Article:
Five easy ways to improve your home broadband network’s security

In an age of endemic cybercrime and phishing, it’s vitally important to improve your home broadband security to minimise any risk of fraud or impersonation

Wednesday, 27 January, 2021

The risk of malware and viruses has made us highly security-conscious when surfing the internet.

Most people will install antivirus software on computers, avoid websites which aren’t HTTPS secure, and automatically delete phishing emails.

It’s a curious paradox that few people extend the same level of protection to their wireless router.

This is your home’s gateway to the internet. Every social media like, streaming service selection and gaming end-of-level boss is transmitted through a broadband router.

Yet few of us bother to give a router any more protection than it had when your ISP first posted it out.

Fortunately, there are easy ways to improve your home broadband security, without spending a penny or requiring an IT qualification.

Our tips on how to improve your home broadband security start with one which might not seem immediately obvious, but could be hugely beneficial…

1. Position your router centrally within the home.

This might sound strange, but it has two related benefits. It ensures the router has the best chance of reaching every corner of the house, while minimising its range externally.

You don’t want criminals sitting in a van on the street logging onto your WiFi network. Nor do you want neighbours quietly helping themselves to your monthly data allowance.

WiFi routers generate a spherical signal area, so a central position in your house cuts the risk of external malfeasance. Setting a dual-band router to 5GHz also cuts down on its range.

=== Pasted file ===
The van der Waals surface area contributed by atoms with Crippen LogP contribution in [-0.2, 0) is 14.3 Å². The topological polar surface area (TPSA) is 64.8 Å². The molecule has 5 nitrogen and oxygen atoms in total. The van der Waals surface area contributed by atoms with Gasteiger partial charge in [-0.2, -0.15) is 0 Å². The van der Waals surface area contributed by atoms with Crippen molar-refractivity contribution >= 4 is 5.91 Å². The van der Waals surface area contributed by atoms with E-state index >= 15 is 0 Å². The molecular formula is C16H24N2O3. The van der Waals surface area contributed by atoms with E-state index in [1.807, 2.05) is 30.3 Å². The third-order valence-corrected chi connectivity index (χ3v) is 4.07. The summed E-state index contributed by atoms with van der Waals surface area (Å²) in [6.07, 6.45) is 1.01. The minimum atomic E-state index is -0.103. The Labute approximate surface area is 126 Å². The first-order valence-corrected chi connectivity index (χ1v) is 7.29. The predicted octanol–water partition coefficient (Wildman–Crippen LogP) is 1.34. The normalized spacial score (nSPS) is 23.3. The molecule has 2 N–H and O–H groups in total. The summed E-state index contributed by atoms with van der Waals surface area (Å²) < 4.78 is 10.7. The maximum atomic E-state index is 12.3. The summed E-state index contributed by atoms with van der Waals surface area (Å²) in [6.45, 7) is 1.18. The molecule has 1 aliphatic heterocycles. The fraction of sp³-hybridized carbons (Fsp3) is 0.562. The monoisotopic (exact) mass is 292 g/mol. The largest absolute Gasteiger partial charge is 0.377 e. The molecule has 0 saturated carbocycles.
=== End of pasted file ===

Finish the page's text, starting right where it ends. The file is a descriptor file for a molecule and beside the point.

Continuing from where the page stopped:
2. Use the highest level of wireless security encryption.

There are three levels of wireless encryption, and choosing the highest setting represents an easy way to improve your home broadband security.

The Wired Equivalent Privacy (WEP) protocol has had its day now, while WiFi Protected Access (WPA) has also been eclipsed by WiFi Protected Access 2 (WPA2).

In tandem with the AES cipher, which may be a separate selection within your router’s control panel menu, WPA2-AES prevents attackers intercepting online data transfers.

3. Modify passwords.

By this, we don’t just mean changing the randomly-generated alphanumeric character string printed on your wireless router for accessing WiFi, though this is advisable.

Also change the pre-supplied network name – hackers could use this SSID name to track down generic password databases online before running amok inside your system.

Change the default username and password used to access the router’s internal settings – often ‘admin’ and ‘password’ – to ensure nobody locks you out of your own broadband network.

4. Activate router firewalls.

Many wireless WiFi routers have firewalls built into their hardware, yet they’re commonly disabled by default.

You can usually check this by accessing your router’s configuration page (as explained in the supplied owner’s manual), and looking to enable anything with the word Firewall in it.

Turning on a firewall blocks unwanted incoming traffic and infected outgoing traffic, making it much harder for rogue agents or malware to manipulate your network.

5. Unplug and disengage.

If you regularly sleep for eight hours a night, work outside the house or go to a holiday home (lockdowns permitting), turning your router off when it’s not needed is good housekeeping.

For one thing, there’s no need to leave a relatively insecure WiFi connection unattended when it’s not being used. For another, it’ll save electricity and eliminate any overheating risk.

Regular restarts allow the router to cool down and automatically update any firmware which may become available – increasing its protection while maximising its lifespan.

Neil Cumins author picture


Neil is our resident tech expert. He's written guides on loads of broadband head-scratchers and is determined to solve all your technology problems!